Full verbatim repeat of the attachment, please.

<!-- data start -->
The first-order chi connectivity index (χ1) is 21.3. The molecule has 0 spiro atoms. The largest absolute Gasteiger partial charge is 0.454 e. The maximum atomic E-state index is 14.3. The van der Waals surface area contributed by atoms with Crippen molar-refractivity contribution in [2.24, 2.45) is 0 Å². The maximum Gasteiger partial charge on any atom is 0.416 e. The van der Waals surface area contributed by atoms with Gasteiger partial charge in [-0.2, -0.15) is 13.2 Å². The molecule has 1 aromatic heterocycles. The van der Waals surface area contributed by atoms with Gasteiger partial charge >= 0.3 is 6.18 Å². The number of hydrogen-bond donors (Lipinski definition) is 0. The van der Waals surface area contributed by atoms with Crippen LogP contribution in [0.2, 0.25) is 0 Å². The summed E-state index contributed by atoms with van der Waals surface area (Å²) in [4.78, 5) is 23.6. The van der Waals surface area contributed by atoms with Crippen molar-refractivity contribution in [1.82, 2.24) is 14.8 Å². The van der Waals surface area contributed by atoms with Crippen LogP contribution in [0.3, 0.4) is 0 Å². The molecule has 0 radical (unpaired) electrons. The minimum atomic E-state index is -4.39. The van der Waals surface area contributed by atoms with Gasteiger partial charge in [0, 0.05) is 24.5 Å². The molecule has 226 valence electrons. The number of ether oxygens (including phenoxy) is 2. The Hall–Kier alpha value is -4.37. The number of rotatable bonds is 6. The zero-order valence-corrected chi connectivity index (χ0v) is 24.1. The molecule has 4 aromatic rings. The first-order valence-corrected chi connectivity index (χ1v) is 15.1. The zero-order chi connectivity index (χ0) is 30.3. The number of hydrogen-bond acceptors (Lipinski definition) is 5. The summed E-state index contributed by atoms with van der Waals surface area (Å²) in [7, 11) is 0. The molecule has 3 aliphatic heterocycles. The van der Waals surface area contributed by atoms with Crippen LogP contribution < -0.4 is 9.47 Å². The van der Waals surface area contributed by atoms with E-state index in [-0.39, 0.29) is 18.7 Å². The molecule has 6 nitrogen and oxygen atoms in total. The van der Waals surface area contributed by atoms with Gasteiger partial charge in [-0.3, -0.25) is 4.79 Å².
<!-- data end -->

The first-order chi connectivity index (χ1) is 21.3. The molecule has 0 spiro atoms. The largest absolute Gasteiger partial charge is 0.454 e. The maximum atomic E-state index is 14.3. The van der Waals surface area contributed by atoms with Crippen molar-refractivity contribution in [2.24, 2.45) is 0 Å². The maximum Gasteiger partial charge on any atom is 0.416 e. The van der Waals surface area contributed by atoms with Gasteiger partial charge in [-0.2, -0.15) is 13.2 Å². The molecule has 1 aromatic heterocycles. The van der Waals surface area contributed by atoms with Gasteiger partial charge >= 0.3 is 6.18 Å². The number of hydrogen-bond donors (Lipinski definition) is 0. The van der Waals surface area contributed by atoms with Crippen LogP contribution in [0.2, 0.25) is 0 Å². The summed E-state index contributed by atoms with van der Waals surface area (Å²) in [4.78, 5) is 23.6. The van der Waals surface area contributed by atoms with Crippen molar-refractivity contribution in [1.82, 2.24) is 14.8 Å². The van der Waals surface area contributed by atoms with Crippen LogP contribution in [0.3, 0.4) is 0 Å². The molecule has 0 radical (unpaired) electrons. The minimum atomic E-state index is -4.39. The van der Waals surface area contributed by atoms with Gasteiger partial charge in [0, 0.05) is 24.5 Å². The molecule has 226 valence electrons. The number of ether oxygens (including phenoxy) is 2. The Hall–Kier alpha value is -4.37. The number of rotatable bonds is 6. The zero-order valence-corrected chi connectivity index (χ0v) is 24.1. The molecule has 4 aromatic rings. The first-order valence-corrected chi connectivity index (χ1v) is 15.1. The zero-order chi connectivity index (χ0) is 30.3. The number of hydrogen-bond acceptors (Lipinski definition) is 5. The summed E-state index contributed by atoms with van der Waals surface area (Å²) in [7, 11) is 0. The molecule has 3 aliphatic heterocycles. The van der Waals surface area contributed by atoms with Crippen LogP contribution < -0.4 is 9.47 Å². The van der Waals surface area contributed by atoms with E-state index in [-0.39, 0.29) is 18.7 Å². The molecule has 6 nitrogen and oxygen atoms in total. The van der Waals surface area contributed by atoms with Gasteiger partial charge in [-0.3, -0.25) is 4.79 Å².